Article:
Reliability - With fewer moving components (fans, hard drives) and lower temperatures, Smart Cameras are more reliable than PC's.''


2. Does one approach have limitations that the other one does not have?


Philip Colet: ''Absolutely, but while one approach has a strength (simplicity for example), the other approach has a different opposite strength. So while PC's are not as simple as Smart Cameras, they are more flexible and can handle a wider variety of applications. What it comes down to are classes of applications and users. When they are evaluating each approach they will use their own criteria to make their selection. Perhaps for a manufacturer of pill bottles, flexibility is not as important as reliability, and they would, therefore, opt for a Smart Camera.''


3. Are these competing products or complementary products? How so? Please explain why you answered the way you did.


Philip Colet: ''Smart Cameras and PC based solutions fulfill different segments of the market. Smart Cameras are not displacing the use of PC's; rather they are fulfilling a need, which was not being addressed by the PC-based solution. This differentiation continues to this day. In this way they do not compete, but are targeted solutions for different niche segments.''


4. Are there applications for which one approach is better suited than the other? What are they?


Philip Colet: ''Any application that is very high speed, or requires a complex algorithm is more suited for the PC based approach. So for example gauging, and part placement are good applications for Smart Cameras. Surface inspection on the other hand is more suited to the PC approach.''


5. What differentiates performance between the two approaches? Hardware? Software?


Philip Colet: ''Hardware definitely differentiates between the two approaches. In a Smart Camera, the central processor will be limited in performance because of concerns over power consumption/dissipation, reliability, and maximum package size. In the PC approaches these concerns are not present allowing much higher speed processors to be used, and thus much higher performance.''


6. Is one approach easier to integrate than the other? Please explain why.


Philip Colet: ''Smart Cameras are easier to integrate, since the camera/processor/lenses and cable are usually sourced from one vendor.''


7. How do installation prices compare when all components are included?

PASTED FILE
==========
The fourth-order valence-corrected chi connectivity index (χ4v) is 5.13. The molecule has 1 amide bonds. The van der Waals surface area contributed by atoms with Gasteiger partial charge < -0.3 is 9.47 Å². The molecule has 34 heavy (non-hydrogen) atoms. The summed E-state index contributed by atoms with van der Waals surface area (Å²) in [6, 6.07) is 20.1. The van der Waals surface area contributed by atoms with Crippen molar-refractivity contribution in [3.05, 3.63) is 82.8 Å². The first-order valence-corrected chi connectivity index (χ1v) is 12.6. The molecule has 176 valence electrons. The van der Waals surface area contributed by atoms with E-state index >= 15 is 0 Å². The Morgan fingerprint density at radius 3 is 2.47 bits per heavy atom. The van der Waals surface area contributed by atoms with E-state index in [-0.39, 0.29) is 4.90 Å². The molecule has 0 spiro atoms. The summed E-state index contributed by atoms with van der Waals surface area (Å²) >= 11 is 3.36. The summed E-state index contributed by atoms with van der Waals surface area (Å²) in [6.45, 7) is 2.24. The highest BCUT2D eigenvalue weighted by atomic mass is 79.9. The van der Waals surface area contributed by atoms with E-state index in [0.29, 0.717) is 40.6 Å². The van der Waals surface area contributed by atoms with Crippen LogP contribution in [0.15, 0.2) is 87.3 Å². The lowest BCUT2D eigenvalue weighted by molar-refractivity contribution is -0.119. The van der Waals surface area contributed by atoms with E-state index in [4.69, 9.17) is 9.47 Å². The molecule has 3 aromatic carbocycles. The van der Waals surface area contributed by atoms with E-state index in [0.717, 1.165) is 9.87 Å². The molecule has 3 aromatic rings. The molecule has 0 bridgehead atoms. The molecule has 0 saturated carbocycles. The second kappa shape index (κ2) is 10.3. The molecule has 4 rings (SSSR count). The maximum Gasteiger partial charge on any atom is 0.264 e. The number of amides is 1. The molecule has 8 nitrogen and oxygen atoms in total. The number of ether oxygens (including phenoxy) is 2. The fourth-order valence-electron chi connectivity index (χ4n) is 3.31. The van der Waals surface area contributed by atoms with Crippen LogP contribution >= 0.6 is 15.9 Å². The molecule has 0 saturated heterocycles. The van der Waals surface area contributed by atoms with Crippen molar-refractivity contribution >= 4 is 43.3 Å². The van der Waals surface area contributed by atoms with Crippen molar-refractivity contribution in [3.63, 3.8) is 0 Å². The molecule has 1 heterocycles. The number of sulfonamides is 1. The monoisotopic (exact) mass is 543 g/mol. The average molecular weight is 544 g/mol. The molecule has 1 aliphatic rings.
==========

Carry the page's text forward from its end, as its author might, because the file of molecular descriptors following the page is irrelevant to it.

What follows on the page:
Philip Colet: ''For a single camera installation, the price of both approaches is approximately equal. When multiple cameras are being used, then the PC approach is definitely cheaper, since one PC can handle multiple cameras.''


8. Are there technology trends (e.g., in components) that will have an impact that will favor one approach over the other?


Philip Colet: ''Yes, in general the performance of the Smart Camera will continue to increase. This will mean that the Smart Camera will be used for more difficult applications, slowly displacing the PC approach.''




Is there a conclusion one can draw from all this? Clearly, there are a number of different products with different performance envelopes that are competing in the machine vision market. The difference in their performance envelopes is getting less and less clear given the advances in the underlying compute technology. Assessing which is the most appropriate product for an application requires 1) an understanding of the functional requirements, interface requirements, shop floor personnel capabilities, material handling and 2) definition of whether the actual system integration will be handled internally or externally - where will the machine vision application engineering skills come from. Ultimately the application requirements and where the vision skill set will come from will dictate which approach is best.

Fortunately as the costs of the underlying technology on which all these machine vision approaches are based gets cheaper, the prices of all machine vision technical approaches will become cheaper. However, bare in mind, the integration costs are not coming down for applications that do not involve ''off-the-shelf'' solutions.

This article appears courtesy of the AIA. October 7th, 2002.